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Jane Austen News - Issue 143

What's the Jane Austen News this week? 


Austen Heard It Through The Vyne?

This week The Telegraph newspaper published an online article about a house in Sherborne St John near Basingstoke in Hampshire called The Vyne. The reason it caught the eye of the Jane Austen News is because it has been suggested that Jane Austen may have based her Mansfield Park heroine Fanny Price on Caroline Wiggett, who went to live at The Vyne in 1803 aged three, having been plucked from a pool of poor distant relations and adopted by the childless couple who lived there, William John Chute and his wife Eliza.

It is thought that Jane may have come into contact with the Chutes as her brother James Austen was appointed Rector of Sherborne St.John by William Chute, and so he moved in the same social circles as the Chutes and attend parties thrown at The Vyne. Certainly, Jane would at least have known about the family and the case of Caroline Wiggett's adoption. However, having said that, and just to play devil's advocate, rich relations adopting a child from poor relations was by no means a rare occurrence which Jane could only have thought of by hearing of Caroline Wiggett. For one thing, another of her brothers, Edward Austen, was adopted by rich relations and went on to become a very wealthy landowner. It's an interesting house (following one of his regular visits there, The Vyne is also believed to have inspired Horace Walpole to build his 18th-century gothic castle in Twickenham, Strawberry Hill) and the Caroline Wiggett-Fanny Price connection is a fun speculation to explore at any rate.

 Mary Bennet Onstage At Christmas Those Jane Austen fans in the Milwaukee area of Wisconsin may be interested in an upcoming festive Austen-inspired stage production which is currently playing at the Quadracci Powerhouse until December the 16th. The new play, written by Lauren Gunderson and Margot Melcon, is called "Miss Bennet: Christmas at Pemberley" and it focuses on the bookish Bennet sister, Mary Bennet, and how Mary's feminist forthrightness puts her at odds with her married sisters, their traditional husbands and society at large. The play is set at a time which is two years since Elizabeth Bennet married Mr Darcy, and everyone is gathering at the Darcy estate, Pemberley, to celebrate Christmas. This includes Darcy's cousin, also bookish and socially inept, Arthur de Bourgh, who, unsurprisingly rather hits it off with Mary. Although you may be able to tell where the play might be headed, if you like strong women, and plays which champion women in the theatre, then this is a good one to see as the whole production is led by women— from the director to designers to stage manager. (Also, if you appreciate classic mets contemporary, then you'll probably appreciate the little nods to popular culture such as the music of Katy Perry, Lady Gaga and Britney Spears played in the background in a classical style.)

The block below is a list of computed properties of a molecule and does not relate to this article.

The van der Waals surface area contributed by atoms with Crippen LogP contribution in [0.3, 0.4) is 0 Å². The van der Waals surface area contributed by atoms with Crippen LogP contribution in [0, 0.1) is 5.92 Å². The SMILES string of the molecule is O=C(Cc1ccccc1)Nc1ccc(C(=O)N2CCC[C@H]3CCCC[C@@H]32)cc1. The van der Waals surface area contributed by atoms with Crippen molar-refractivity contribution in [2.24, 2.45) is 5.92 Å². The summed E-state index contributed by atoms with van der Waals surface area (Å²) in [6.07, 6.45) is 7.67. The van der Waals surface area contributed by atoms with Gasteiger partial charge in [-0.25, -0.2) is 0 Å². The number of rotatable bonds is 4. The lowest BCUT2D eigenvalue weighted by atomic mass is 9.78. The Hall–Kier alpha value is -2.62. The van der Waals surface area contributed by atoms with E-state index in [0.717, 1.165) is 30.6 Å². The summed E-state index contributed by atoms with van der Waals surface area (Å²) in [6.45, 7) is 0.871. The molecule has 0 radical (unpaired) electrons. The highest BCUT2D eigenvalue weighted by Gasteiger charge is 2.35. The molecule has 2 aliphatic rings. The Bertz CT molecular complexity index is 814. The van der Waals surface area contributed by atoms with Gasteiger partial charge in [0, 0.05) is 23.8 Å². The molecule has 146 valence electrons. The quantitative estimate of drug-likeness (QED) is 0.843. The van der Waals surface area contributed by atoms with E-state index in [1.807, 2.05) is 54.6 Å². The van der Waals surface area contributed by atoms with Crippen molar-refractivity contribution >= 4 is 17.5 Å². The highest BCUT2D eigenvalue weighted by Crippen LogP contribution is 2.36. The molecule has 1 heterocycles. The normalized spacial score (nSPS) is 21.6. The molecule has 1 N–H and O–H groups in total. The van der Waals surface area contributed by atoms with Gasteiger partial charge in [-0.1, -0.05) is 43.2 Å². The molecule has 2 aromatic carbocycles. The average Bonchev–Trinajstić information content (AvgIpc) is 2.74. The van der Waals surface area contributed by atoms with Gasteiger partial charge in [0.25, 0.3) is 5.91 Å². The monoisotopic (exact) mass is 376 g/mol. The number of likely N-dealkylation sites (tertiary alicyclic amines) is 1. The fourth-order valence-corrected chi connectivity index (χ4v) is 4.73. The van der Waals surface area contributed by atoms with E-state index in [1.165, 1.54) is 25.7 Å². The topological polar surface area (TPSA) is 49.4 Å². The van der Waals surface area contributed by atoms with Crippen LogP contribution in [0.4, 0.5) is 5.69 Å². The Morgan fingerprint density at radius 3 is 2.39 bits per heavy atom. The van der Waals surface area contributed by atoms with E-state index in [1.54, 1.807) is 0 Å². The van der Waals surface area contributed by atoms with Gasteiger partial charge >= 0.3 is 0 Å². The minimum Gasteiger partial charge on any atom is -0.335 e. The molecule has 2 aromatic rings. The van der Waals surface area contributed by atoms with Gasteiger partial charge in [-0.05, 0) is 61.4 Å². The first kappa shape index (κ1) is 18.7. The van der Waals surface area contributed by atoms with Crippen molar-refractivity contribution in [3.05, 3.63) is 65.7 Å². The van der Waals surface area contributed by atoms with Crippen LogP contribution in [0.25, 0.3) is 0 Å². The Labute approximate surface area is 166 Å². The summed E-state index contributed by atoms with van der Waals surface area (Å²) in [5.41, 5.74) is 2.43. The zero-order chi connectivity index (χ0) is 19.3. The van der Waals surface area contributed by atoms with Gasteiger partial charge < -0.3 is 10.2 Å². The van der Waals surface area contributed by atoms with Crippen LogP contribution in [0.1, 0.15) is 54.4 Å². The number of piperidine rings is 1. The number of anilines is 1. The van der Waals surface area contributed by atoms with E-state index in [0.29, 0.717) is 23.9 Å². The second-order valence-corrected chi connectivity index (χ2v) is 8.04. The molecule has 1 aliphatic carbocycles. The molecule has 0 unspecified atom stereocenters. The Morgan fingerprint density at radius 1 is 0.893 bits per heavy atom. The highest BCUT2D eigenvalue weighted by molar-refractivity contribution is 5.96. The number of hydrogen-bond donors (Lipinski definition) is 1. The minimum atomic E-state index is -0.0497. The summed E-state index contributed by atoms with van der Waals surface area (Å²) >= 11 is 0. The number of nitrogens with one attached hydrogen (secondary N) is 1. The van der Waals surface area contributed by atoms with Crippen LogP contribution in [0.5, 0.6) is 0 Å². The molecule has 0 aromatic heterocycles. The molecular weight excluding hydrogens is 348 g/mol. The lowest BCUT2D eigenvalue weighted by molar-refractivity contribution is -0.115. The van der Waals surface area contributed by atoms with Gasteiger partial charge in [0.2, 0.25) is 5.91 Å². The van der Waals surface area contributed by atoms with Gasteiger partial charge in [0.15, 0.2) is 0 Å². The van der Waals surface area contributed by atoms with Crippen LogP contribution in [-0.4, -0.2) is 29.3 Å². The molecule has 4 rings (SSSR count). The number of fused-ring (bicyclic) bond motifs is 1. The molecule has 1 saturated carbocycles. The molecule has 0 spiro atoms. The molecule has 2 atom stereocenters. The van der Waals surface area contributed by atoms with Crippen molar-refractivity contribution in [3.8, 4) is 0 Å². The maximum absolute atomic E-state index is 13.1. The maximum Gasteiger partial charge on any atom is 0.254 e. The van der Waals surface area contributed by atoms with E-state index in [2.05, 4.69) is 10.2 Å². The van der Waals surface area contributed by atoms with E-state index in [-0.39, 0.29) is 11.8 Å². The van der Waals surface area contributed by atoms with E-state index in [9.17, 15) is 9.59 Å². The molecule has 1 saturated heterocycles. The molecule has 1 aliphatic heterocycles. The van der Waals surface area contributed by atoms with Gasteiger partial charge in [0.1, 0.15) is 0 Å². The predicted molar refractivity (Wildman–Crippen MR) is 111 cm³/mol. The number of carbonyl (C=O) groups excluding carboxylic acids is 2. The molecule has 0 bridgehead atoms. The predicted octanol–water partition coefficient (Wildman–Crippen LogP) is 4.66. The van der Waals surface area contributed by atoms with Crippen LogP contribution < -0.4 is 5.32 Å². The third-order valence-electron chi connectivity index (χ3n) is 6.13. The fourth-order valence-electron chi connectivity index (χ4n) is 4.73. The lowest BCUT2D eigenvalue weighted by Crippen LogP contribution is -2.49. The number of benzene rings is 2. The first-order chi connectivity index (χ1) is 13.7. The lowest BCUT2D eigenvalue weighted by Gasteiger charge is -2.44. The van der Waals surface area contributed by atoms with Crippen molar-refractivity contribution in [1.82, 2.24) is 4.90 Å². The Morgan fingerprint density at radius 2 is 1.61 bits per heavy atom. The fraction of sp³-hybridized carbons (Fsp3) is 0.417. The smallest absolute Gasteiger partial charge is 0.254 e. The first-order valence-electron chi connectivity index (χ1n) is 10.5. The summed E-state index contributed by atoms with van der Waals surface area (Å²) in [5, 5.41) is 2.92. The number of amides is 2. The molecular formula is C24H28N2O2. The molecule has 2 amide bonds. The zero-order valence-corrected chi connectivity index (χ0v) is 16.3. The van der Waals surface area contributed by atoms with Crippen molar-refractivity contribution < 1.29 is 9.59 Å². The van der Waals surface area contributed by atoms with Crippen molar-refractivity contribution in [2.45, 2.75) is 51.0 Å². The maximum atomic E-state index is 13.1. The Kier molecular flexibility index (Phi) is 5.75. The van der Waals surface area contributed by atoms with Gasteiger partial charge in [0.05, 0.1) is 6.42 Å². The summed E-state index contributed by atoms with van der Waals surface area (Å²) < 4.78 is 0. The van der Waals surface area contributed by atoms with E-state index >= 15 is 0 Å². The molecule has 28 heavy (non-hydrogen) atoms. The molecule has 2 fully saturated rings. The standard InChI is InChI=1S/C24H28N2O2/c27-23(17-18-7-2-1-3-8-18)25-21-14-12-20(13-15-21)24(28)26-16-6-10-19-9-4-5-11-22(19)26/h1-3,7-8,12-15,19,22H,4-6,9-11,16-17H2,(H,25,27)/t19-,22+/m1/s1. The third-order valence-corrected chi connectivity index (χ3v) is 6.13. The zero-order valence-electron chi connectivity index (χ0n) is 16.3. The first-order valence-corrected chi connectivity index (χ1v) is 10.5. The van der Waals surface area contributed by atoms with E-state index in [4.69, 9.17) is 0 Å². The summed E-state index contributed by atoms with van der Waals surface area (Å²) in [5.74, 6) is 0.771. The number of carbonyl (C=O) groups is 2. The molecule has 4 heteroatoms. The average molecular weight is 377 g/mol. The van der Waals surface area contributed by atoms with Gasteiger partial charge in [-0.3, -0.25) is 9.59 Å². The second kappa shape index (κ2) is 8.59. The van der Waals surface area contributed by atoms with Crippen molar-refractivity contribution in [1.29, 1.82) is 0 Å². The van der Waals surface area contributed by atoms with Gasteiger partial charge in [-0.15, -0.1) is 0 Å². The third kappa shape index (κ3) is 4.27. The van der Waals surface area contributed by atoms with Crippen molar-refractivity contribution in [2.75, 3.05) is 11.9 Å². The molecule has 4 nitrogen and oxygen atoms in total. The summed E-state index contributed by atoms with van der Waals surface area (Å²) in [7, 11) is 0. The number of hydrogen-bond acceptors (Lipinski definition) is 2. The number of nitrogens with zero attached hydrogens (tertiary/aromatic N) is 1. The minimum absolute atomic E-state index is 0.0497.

A Jane Austen Event in Canada Meanwhile, although no Mary Bennet is guaranteed to be seen here, those living in the Lake Ontario area of Canada might like to know that Battlefield House Museum and Park’s “Austen-tacious” — A Regency Romp event is due to take this Saturday (November 24th) from 7 p.m.-10 p.m.

The event will celebrate the writings of Jane Austen and help bring the charm of the early 19th century to life with costumes, music, dancing and refreshments. Battlefield House Museum was a strong choice for the event's location as the house is a living museum of the early 1800s - having been built in 1796 and been home to the Gage family throughout the years of England's Regency period during which Jane was writing and publishing her novels.

Pre-registration is required. Tickets for "Austen-tacious” — A Regency Romp, are $20 and are available by calling 905-662-8458.
Austen in the Theatre

A pictorial plaque dedicated to the life and work of Jane Austen (Jane lived in Southampton between 1806 and 1809) has been unveiled in Southampton at the Nuffield Southampton Theatres City building. It replaces a previous one that hung in the Old Central Library until it was destroyed during World War Two when the city was bombed.

The original stone plaque was erected in the old Central Library, on the corner of Cumberland Place and London Road, to mark the 100th anniversary of Austen's death. Although the new plaque by artist Chris Cudlip has only just been installed at the theatre, plans for it were made in 2017 to mark the 200th anniversary of her death.

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